I may be dating myself here, but in my twenties, I frequently heard “if you eat fat, you will become fat!”. So, I bought everything “Fat Free” or “Low fat” that I could find. I remember gleefully eating Tootsie Rolls thinking, “Hey, I AM eating healthy!”. Oh … how far I have come! The thought was re-introduced over Thanksgiving when my mom said she recently purchased the “healthy fat free creamer”.
Fat is an essential part of the diet that must be consumed to reap the benefits. Good fats help absorb vitamins, improve satiety (feeling full), supply the body with energy, maintain hair and skin, and are essential for healthy cellular and brain function. Always make sure to read and compare nutrition labels. Many products that are fat-free or low-fat have added sugar to improve taste. Let’s learn more!
- Bad (REALLY BAD) fats are Trans fats! Trans fats have absolutely NO known health benefits. There is NO safe levels of consumption. Trans fats are often found in processed foods to extend shelf life, and in solid margarines and vegetable shortenings. Trans fats are so bad for you that they are officially banned in the US. Trans fats increase LDL, decrease HDL, increase inflammation, are linked to heart disease, stroke, diabetes, and many other chronic diseases. Here is the key: Although banned, they are still found in small amounts in processed foods today. Look for the word “partially hydrogenated oils” on the ingredient list and then get rid of or do not purchase any of those items! There are also many fast food chains that still cook with partially hydrogenated oils to make fries, biscuits, fried chicken, and other fried foods. Check the ingredient list ahead of time!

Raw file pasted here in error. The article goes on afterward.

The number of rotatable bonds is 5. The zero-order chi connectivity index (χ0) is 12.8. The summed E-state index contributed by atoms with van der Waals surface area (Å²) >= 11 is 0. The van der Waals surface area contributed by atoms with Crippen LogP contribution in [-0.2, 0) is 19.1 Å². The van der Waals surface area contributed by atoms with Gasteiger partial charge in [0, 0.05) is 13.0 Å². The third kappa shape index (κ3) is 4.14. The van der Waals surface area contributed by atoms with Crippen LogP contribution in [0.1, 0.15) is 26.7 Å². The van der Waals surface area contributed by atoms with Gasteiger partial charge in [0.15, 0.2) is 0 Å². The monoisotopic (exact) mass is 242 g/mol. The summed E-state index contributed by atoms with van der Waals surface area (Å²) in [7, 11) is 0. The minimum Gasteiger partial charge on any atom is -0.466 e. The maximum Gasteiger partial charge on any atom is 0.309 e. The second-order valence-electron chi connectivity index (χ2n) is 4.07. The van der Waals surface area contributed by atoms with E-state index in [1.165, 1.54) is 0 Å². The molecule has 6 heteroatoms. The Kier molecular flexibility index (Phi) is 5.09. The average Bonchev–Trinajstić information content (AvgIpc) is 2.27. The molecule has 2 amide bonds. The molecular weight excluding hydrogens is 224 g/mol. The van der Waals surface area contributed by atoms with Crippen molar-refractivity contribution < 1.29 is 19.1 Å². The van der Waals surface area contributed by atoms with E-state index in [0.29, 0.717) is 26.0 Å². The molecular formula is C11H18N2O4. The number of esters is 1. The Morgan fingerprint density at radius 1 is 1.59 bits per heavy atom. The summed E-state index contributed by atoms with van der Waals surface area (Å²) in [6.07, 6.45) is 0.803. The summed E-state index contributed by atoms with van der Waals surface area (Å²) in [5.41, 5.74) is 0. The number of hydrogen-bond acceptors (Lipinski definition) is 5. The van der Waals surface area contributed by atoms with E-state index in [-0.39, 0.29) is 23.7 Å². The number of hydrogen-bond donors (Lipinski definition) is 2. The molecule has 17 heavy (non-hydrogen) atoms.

- Saturated fats are solid at room temperature and are those fats found in red meat, whole milk, dairy products, cheese, coconut oil, and many commercially prepared baked goods. Science has proven that they can raise your LDL and put you at higher risk for heart disease, so most recommendations focus on keeping saturated fats to under 10% of your calories per day. But there are those who believe that these naturally occurring fats do not pose quite the health threat once originally thought. Some have sighted the high amounts of sugar often paired with saturated fat as the true culprit. The take-away is: if you have high cholesterol, reducing saturated fat may help reduce your risk for heart disease.
- Good monounsaturated and polyunsaturated fats come mainly from vegetables, nuts, seeds and fish. They are liquid at room temperature and include olive, peanut, canola, avocado, and sunflower oils. Good sources of Omega 3 fats include salmon, mackerel, sardines, flax seeds, and walnuts. The dietary intake is 20 – 35% of total calories or 44 grams to 77 grams of fat per day for a 2,000-calorie diet. The health benefits of these fats go on and on! From reducing blood pressure, lowering triglycerides, helping with rheumatoid arthritis, reducing risk of dementia, blood sugar control, optimal nerve & brain function to protecting from heart disease & stroke there is no doubt that these are healthy fats!